(d) the laws of any Jurisdiction which appears to the Court or Arbitrator to be the one most closely related to the facts of and the persons concerned in the matter; failing which,
(e) the laws of England and Wales.”

Specific conflict of law rules such as rules to determine the applicable law of contracts, submission to jurisdiction in contracts and applicable laws to property are set out in the Law Relating to the Application of DIFC Laws (Amended and Restated) DIFC Law No.10 of 2005. (‘DIFC Law No.10 of 2005’). DIFC Law No.10 of 2005 makes special provision for the determination of governing law for securities (law of issuer’s jurisdiction), investment entitlements (law of investment intermediary) and security certificates (law of jurisdiction in which a security certificate is located at the time of delivery). Trusts are also expressly recognised under Article 17 of the DIFC Law No.10 of 2005.

Article 8(2)(e) of DIFC Law No.3 of 2004 provides the DIFC Courts with a ready body of persuasive authority, which supplements the DIFC law. For example, at an earlier stage of the DIFC’s development in late 2006, I had referred to English Company law on shareholder meetings when I was sitting as a Judge of First Instance in Dutch Equity Partners Limited v Daman Real Estate Capital Partners Limited CFI 1/2006. (‘Dutch Equity‘) At paragraph 86-88 of the judgment7 in that case, I had stated:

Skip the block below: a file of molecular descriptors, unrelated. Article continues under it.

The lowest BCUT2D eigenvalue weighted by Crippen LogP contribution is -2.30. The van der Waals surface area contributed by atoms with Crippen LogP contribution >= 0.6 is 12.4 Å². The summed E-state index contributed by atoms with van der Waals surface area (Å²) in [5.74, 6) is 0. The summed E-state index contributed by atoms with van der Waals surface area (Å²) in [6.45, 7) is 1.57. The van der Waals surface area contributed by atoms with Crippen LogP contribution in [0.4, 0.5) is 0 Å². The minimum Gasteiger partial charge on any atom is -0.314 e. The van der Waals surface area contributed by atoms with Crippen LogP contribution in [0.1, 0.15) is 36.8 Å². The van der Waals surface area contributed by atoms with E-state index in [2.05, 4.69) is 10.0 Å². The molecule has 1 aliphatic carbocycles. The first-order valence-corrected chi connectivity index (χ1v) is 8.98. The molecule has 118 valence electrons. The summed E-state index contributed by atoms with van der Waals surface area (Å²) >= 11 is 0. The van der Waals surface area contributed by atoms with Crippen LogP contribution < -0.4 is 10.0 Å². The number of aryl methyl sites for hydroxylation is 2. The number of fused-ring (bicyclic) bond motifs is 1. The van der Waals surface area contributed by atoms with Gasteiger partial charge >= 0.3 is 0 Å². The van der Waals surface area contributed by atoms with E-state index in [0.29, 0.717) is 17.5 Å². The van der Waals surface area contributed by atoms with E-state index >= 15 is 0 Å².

“86. The 2004 Companies Law was the applicable law in the DIFC until the 2006 Companies Law came into force on 30 April 2006.

87. As the statutory Companies Law in the DIFC is clearly based on common law principles, the common law jurisprudence of England and other Commonwealth countries is persuasive authority on principles of company law and the interpretation of similar statutory provisions. Further, there is express reference to the application of the laws of England and Wales under Article 8(2)(e) of the Law on the Application of Civil and Commercial Laws in the DIFC (DIFC Law No. 3 of 2004) (“DIFC Law No.3″).